Security News Digest October 29, 2013

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Security News Digest

October 29
, 2013



Lax
S
ecurity at Canada Revenue
L
eads to
P
rivacy
B
reaches


http://www.cbc.ca/news/politics/lax
-
security
-
at
-
canada
-
revenue
-
leads
-
to
-
privacy
-
breaches
-
1.2286889

The privacy watchdog says weak security practices at the federal tax office led to thousands of files b
eing
inappropriately accessed for years without detection.

Privacy Commissioner Jennifer Stoddart has more
than a dozen recommendations

-

including better monitoring of employee access rights

-

to ensure the
Canada Revenue Agency protects sensitive informa
tion.

She tabled a special audit of the revenue
agency along with her annual report on compliance with
the Privacy Act, the law that governs how federal
agencies handle personal information.

For the second year in a row, all
-
time highs were set for both
privacy complaints about federal organizations as well as data breaches reported by departments and
agenc
ies.

From April 2012 to the end of March, Stoddart received 2,273 complaints from the public, up
from 986 over the same period a year before.

Much of the increase stemmed from two highly publicized
data breaches involving Employment an
d Social Development Canada and the Justice Department.


Concerns about
S
ensitive
Info i
n P
olice
R
ecord
C
hecks
P
rompts B.C.
I
nvestigation


http://www.timescolonist.com/concerns
-
about
-
sensitive
-
info
-
in
-
police
-
record
-
checks
-
prompts
-
b
-
c
-
investigation
-
1.676660

Concerns about the amount and type of personal information disclosed
in police record checks have
prompted an investigation by B.C.'s privacy commissioner.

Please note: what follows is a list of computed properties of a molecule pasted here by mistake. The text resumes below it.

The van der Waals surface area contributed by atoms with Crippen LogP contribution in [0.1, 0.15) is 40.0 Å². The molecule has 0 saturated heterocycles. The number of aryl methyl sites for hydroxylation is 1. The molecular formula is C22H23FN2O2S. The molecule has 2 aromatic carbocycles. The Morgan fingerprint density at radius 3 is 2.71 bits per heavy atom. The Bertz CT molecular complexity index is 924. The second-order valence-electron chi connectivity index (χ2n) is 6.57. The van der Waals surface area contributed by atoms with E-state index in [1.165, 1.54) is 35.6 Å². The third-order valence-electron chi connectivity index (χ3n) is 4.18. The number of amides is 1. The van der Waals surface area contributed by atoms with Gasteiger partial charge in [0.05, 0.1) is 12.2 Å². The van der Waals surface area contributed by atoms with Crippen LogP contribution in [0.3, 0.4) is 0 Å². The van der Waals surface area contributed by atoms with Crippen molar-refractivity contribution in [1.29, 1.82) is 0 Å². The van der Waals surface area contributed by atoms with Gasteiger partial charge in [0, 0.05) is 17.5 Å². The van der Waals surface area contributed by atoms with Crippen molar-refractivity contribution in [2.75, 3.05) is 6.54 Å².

..
Denham says that while a criminal record
check is a report of someone's prior convict
ions, penalties or outstanding charges pulled from a national
police database, such information can also reveal details that have not been proven in court.

She says
some of the issues include a person's mental health, investigations that did not result in
charges and
charges that did not end up in a conviction.

Last year, the commissioner issued a report saying the B.C.
government did too many criminal record checks for employment
-
related purposes in March 2011 and
that while some were valuable for people w
orking with children, for example, others were an invasion of
privacy.

[press release at
h
ttp://www.oipc.bc.ca/news
-
events.aspx
]


B.C.
S
houldn’t
U
se Internet
V
oting due to
S
ecurity
R
isks,
P
anel
S
ays


http://www.timescolonist.com/b
-
c
-
shouldn
-
t
-
use
-
internet
-
voting
-
due
-
to
-
security
-
risks
-
panel
-
says
-
1.669449

"The risks of implementing the I
nternet voting in British Columbia outweigh the benefits at this time," the
panel said in a report We
d
nesday.

The panel of experts, including chief electoral officer Keith Archer,
recommended against universal Internet voting, but said it might be able to

be used on a limited basis for
people with accessibility challenges.

"If Internet voting is implemented on a limited basis, jurisdictions
need to recognize that the risks to the accuracy of the voting results remain substantial," read the report.

B.C.'s

law currently does not allow Internet voting and would need to be changed to allow municipalities
or the province to even try such an idea.


Funding
R
estored for B.C.
Drug S
afety
W
atchdogs;
P
rivacy
B
reach
P
robe
C
ontinues


http://www.timescolo
nist.com/funding
-
restored
-
for
-
b
-
c
-
drug
-
safety
-
watchdogs
-
privacy
-
breach
-
probe
-
continues
-
1.668500

The B.C. government has restored contracts and funding for researchers at the University of Victoria and
the University of B.C. following a year
-
long
investigation into privacy breaches involving personal
information.

UBC’s Therapeutics Initiative, which assesses drugs covered under B.C.’s PharmaCare
program, and a UVic group studying Alzheimer’s disease lost access to health data and money in
Septembe
r 2012 as the Health Ministry investigated a privacy breach in its pharmaceutical services
division.

The ministry said it has improved its data privacy and security, allowing funding and data access